With the number of dual smartphone and tablet users predicted to reach 140 million U.S. internet users by 2018, companies cannot afford to disregard the mobile market. While identifying the most effective practices for engaging users, driving app downloads and increasing conversion rates is the ultimate goal, it is important to bear in mind that there is no one single solution because not all industries are created equal.
For example, take the following four:
- Retail: Given that 52 percent of Americans price compare while in stores, and that 4 out of 5 consumers use smartphones to shop, retailers must capitalize on this behavior by increasing the time consumers spend with a brand. The most effective strategies for doing so are adding location-based elements and adding gaming and social media share functionality to campaigns.
- Automotive: As a general rule, no one likes car shopping. However, the auto industry has the highest video completion rate for mobile banner ads at 80 percent. This number is providing results: 34 percent of new vehicle buyers started the purchase process through mobile, tablet and video ads. Auto brands are working on monetizing higher rates of those numbers by using a combination of vehicle registration data, data from auto researchers and location data from personal mobile devices to track car shoppers and display relevant ads.
- Travel: Mobile travel bookings were predicted to triple over the next two years to reach $40 billion by 2015. This is a full 25 percent of the total online travel market. User-friendly interfaces have been the driving force behind the continued adoption of mobile travel. Additionally, given that customers use mobile phones not just for booking, but planning and looking up local information like maps, weather and restaurants, travel brands have room for expansion within the mobile market.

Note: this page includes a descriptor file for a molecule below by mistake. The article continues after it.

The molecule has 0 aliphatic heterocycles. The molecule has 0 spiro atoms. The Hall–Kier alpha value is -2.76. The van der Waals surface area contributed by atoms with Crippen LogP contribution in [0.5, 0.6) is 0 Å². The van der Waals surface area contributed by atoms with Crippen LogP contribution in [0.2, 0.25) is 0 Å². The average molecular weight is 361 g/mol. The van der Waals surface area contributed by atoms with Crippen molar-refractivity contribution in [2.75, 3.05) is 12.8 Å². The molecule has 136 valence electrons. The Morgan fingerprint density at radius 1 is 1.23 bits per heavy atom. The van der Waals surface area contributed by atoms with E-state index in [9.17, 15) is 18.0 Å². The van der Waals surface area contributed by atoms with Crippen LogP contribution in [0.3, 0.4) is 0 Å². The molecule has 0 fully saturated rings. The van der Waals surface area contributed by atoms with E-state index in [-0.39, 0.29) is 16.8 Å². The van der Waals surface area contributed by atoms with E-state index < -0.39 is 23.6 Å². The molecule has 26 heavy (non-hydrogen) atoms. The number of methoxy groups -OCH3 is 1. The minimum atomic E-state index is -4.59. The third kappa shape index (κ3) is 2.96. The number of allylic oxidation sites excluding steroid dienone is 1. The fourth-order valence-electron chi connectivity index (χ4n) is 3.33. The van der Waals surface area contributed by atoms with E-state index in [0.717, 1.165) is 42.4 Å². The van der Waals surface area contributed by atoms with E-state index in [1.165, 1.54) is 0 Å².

- Financial Services: The financial industry is predicted to spend more than $2.2 billion on mobile advertising in 2014, making it the second biggest spender in the mobile ad sector. This is a direct outgrowth of consumer behavior: 94 percent of respondents in all age groups use online banking and 71 percent aged between 18 and 60+ have signed up for mobile banking. Financial apps are becoming more comprehensive, offering real-time economic data, information about investment portfolios and location-based data like ATMs and branches.
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Here’s what else we’ve been reading this week:
- How Yahoo Made Itself Relevant in Mobile — and What Its Future Looks Like: In this interview, Yahoo’s head of mobile and emerging products, Adam Cahan, explains how he piloted Yahoo to success in the mobile sector, even though it had ignored the mobile market for years.
- The Facebook Mobile App Wants to Be Your Music and TV Expert: In its drive to become an indispensable part of its users’ lives, Facebook is now offering a Shazam-like feature on its mobile app that recognizes what you’re listening to, be it movies, music or TV.
- Mobile Rewards Mix Marketers And Buyers At ‘Right Time’: An analysis of mobile apps that reward users for activities they already do.